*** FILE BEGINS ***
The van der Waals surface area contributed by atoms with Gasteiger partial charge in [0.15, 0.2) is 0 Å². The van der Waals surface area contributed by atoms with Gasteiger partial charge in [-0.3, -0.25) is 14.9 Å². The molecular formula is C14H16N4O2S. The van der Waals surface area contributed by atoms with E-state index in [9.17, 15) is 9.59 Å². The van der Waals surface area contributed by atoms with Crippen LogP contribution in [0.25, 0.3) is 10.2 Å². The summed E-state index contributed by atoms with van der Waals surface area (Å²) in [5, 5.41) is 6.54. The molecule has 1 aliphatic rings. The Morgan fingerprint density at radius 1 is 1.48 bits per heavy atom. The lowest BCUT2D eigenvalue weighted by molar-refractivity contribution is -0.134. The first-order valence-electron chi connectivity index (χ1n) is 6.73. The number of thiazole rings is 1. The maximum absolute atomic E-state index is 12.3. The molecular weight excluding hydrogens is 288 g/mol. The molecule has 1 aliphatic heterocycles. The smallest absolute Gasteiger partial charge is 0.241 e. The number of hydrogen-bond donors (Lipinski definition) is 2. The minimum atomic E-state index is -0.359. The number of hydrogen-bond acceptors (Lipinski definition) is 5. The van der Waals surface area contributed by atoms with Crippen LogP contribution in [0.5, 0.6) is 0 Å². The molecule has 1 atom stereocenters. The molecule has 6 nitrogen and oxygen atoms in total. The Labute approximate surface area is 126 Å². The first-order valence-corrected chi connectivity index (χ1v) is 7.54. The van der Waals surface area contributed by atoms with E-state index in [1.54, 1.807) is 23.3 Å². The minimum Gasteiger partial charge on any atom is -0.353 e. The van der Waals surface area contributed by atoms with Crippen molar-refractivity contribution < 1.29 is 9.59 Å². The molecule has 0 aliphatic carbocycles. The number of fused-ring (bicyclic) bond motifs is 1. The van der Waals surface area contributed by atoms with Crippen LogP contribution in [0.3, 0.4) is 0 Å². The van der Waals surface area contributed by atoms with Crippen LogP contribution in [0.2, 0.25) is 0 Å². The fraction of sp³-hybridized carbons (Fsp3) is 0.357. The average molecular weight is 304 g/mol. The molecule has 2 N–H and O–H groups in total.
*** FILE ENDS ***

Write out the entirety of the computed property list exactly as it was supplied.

The van der Waals surface area contributed by atoms with Gasteiger partial charge in [0.15, 0.2) is 0 Å². The van der Waals surface area contributed by atoms with Gasteiger partial charge in [-0.3, -0.25) is 14.9 Å². The molecular formula is C14H16N4O2S. The van der Waals surface area contributed by atoms with E-state index in [9.17, 15) is 9.59 Å². The van der Waals surface area contributed by atoms with Crippen LogP contribution in [0.25, 0.3) is 10.2 Å². The summed E-state index contributed by atoms with van der Waals surface area (Å²) in [5, 5.41) is 6.54. The molecule has 1 aliphatic rings. The Morgan fingerprint density at radius 1 is 1.48 bits per heavy atom. The lowest BCUT2D eigenvalue weighted by molar-refractivity contribution is -0.134. The first-order valence-electron chi connectivity index (χ1n) is 6.73. The number of thiazole rings is 1. The maximum absolute atomic E-state index is 12.3. The molecular weight excluding hydrogens is 288 g/mol. The molecule has 1 aliphatic heterocycles. The smallest absolute Gasteiger partial charge is 0.241 e. The number of hydrogen-bond donors (Lipinski definition) is 2. The minimum atomic E-state index is -0.359. The number of hydrogen-bond acceptors (Lipinski definition) is 5. The van der Waals surface area contributed by atoms with Crippen LogP contribution in [0.5, 0.6) is 0 Å². The molecule has 1 atom stereocenters. The molecule has 6 nitrogen and oxygen atoms in total. The Labute approximate surface area is 126 Å². The first-order valence-corrected chi connectivity index (χ1v) is 7.54. The van der Waals surface area contributed by atoms with E-state index in [1.54, 1.807) is 23.3 Å². The minimum Gasteiger partial charge on any atom is -0.353 e. The van der Waals surface area contributed by atoms with Crippen molar-refractivity contribution < 1.29 is 9.59 Å². The molecule has 0 aliphatic carbocycles. The number of fused-ring (bicyclic) bond motifs is 1. The van der Waals surface area contributed by atoms with Crippen LogP contribution in [0.3, 0.4) is 0 Å². The van der Waals surface area contributed by atoms with Crippen LogP contribution in [0.2, 0.25) is 0 Å². The fraction of sp³-hybridized carbons (Fsp3) is 0.357. The average molecular weight is 304 g/mol. The molecule has 2 N–H and O–H groups in total.